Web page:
Health insurance for the self-employed: what you need to know
There are any number of advantages to working for yourself in a self-employed capacity. Everything from being in control of your own destiny (and your own boss), the realistic possibility of being able to work more flexible hours (and setting your own daily/weekly schedule) and the potential to earn more money - through to avoiding office politics (and the predictable post-X Factor water cooler moments), purchasing new equipment as and when required (as opposed to officially putting in a formal request with your employer and then being told department budget cuts means your rapidly fading laptop won’t be replaced anytime soon) and not having to wear an ill-fitting, soul-destroying uniform for the rest of your days.
One of the most disadvantageous flip-sides of answering to yourself and yourself alone (and obviously your clients) is that you have no safety net to fall back on if your health suddenly starts to deteriorate unexpectedly.
Or if you pick up a freak injury which subsequently turns into something a lot more serious and employment-threatening (in as much as incapacitates you and obstructs you doing what you normally do within a work context).
That’s because the buck stops with you when you choose to venture down the self-employed path, and nine times out of ten due to the very nature of the beast you can’t delegate the tasks which you can now no longer do for an indefinite period of time. Essentially there’s nobody to cover you/step into your shoes whilst you concentrate on making a full recovery.
Without labouring the point, when you work for yourself all the acknowledged benefits and company perks which many employers provide come to an abrupt end. As well as free parking, state-of-the-art gym membership and an expenses card, this can also extend to a private health insurance policy.
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Health insurance for the self-employed means quicker appointments and consultancies
With nobody to hand over the business to if and when you succumb to serious injury or diagnosed with a health-impinging (and therefore job-compromising) medical condition, the last thing you need is to hang around in a GP surgery or hospital outpatient waiting rooms hoping that a consultant will see you quickly. Which is why it makes sense to arrange one of the numerous, dedicated self-employed health insurance policies currently on the market.
Ostensibly a self-employed health insurance plan enables those who run their own businesses to choose when and where they receive medical attention and on-going care. With a view to return to work as soon as is physically (and emotionally) possible.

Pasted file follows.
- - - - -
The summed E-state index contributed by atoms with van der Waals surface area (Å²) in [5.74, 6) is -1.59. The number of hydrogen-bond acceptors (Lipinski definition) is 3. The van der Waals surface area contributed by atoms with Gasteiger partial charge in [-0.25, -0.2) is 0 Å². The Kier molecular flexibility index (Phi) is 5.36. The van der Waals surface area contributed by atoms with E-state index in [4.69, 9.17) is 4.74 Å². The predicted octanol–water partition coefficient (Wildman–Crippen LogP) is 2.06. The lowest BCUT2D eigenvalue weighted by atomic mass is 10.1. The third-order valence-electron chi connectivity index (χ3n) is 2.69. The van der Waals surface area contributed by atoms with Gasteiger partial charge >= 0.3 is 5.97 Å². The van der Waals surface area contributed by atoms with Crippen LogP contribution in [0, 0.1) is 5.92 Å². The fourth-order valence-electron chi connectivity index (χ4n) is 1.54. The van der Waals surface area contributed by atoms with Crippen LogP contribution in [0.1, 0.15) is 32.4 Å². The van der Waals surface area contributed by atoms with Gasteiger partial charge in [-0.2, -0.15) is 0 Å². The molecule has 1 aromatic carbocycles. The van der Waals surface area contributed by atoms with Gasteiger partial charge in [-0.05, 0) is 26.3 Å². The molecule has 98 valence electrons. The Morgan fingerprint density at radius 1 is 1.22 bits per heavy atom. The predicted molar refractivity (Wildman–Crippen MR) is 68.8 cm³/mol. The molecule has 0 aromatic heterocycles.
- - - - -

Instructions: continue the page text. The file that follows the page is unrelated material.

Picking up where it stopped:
Despite an increasing number of health insurance providers here in the UK welcoming resolutely self-employed folk on individual private health insurance plans, these tend to be aimed more towards employees rather than small business owners or freelancers.
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Which is often a problem, as by and large the self-employed need to be granted the freedom to select both when and where they receive healthcare provisions with the objective being to get back to their workplace and resume their everyday role in the shortest possible space of time.
There are certain health insurers who will allow those employees departing a company to branch out on their own the relatively seamless service of transferring their existing cover, albeit on a new-found individual basis, yet they rarely offer much flexibility on levels of cover and premiums going forward. Which is why sourcing a brand new, stand-alone health insurance policy geared up towards the sole trader is always the best option. And one which puts focusing its attentions on speed and convenience at the heart of its policy mantra.
Another benefit commonly associated with health insurance products for the self-employed is that for those with a high taxable income the premiums can be reduced quite dramatically, simply by subtracting the cost for your taxable income. And the incentive doesn’t stop there either, as there’s the possibility to extend the cover to the policyholder’s family too, which wouldn’t adversely affect the tax deductible aspect either for that matter.
We can’t stress enough how important time is for those running their own business concerns, and as the old adage goes, time really is money in this employment situation. Access to nearby specialists, hospitals and treatments means that you can get back on your feet in the shortest possible turnaround, with the emphasis placed on minimising the impact an accident or illness will have on your main income stream. What’s more, such policies open doors to cutting edge treatments and medical technologies, culminating in the perfect package for those who see a speedy recovery as akin to a matter of life and death; at least in a financial sense.
As well as dedicated health insurance, it also pays to learn more about other options - read our guide to income protection insurance for the self-employed.